Algebra students often have a difficult time understanding the relationship between a graph of a straight or a curved line and an equation. Because most algebra classes teach equations before graphs, it is not always clear that the equation describes the shape of the line. Therefore, curved lines are a special case in algebra; their equations may take on one of many forms, depending on the curved line you are dealing with.
In high school algebra, the kinds of curved lines that students are most likely to see are the graphs of quadratic equations. These equations take the form of f(x) = ax^2 + bx + c, and can be solved a variety of ways; students will often be asked to find the solutions, or the zeros, of these graphs, which are the points at which the graph crosses the x-axis. Before working with the graphs, however, students should be comfortable with the format of quadratic equations and may work on factoring them as well.
Graphing Quadratic Equations
Quadratic equations will graph as parabolas, or symmetrical curved lines that take on a bowl-like shape. These equations will have one point that is higher or lower than the rest, which is called the vertex of the parabola; the equations may or may not cross the x or y axis.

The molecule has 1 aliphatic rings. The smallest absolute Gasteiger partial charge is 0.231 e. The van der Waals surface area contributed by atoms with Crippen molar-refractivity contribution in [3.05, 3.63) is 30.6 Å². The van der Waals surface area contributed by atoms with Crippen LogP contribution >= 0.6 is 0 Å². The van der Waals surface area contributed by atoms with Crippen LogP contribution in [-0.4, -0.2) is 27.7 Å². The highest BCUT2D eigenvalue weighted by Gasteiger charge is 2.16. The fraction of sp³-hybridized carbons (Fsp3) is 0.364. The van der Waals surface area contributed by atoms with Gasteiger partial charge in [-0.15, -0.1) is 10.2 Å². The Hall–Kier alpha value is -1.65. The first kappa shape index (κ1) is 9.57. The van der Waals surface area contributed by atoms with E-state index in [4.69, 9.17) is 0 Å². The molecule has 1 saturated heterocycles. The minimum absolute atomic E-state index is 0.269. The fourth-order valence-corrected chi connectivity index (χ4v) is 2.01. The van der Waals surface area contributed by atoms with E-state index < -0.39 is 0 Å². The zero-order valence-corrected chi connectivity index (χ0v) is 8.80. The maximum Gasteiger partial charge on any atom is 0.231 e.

A parabola that is graphed downwards, or that looks like an upside-down bowl, has a negative coefficient for the part of the equation ax^2. In this case, the vertex will be the highest point on the parabola. However, the axis of symmetry, or the perfect symmetry present in parabolic/quadratic equations with positive coefficients, will remain the same.
Other Curved Lines
Students may come across curved lines that are not quadratic equations; these expressions may have some other kind of exponent attached to the variable, such as x^3 or even higher expressions. To find the equation for a non-parabolic, non-quadratic line, students can isolate points on the graph and plug them into the formula y = mx+b, in which m is the slope of the line and b is the y-intercept.
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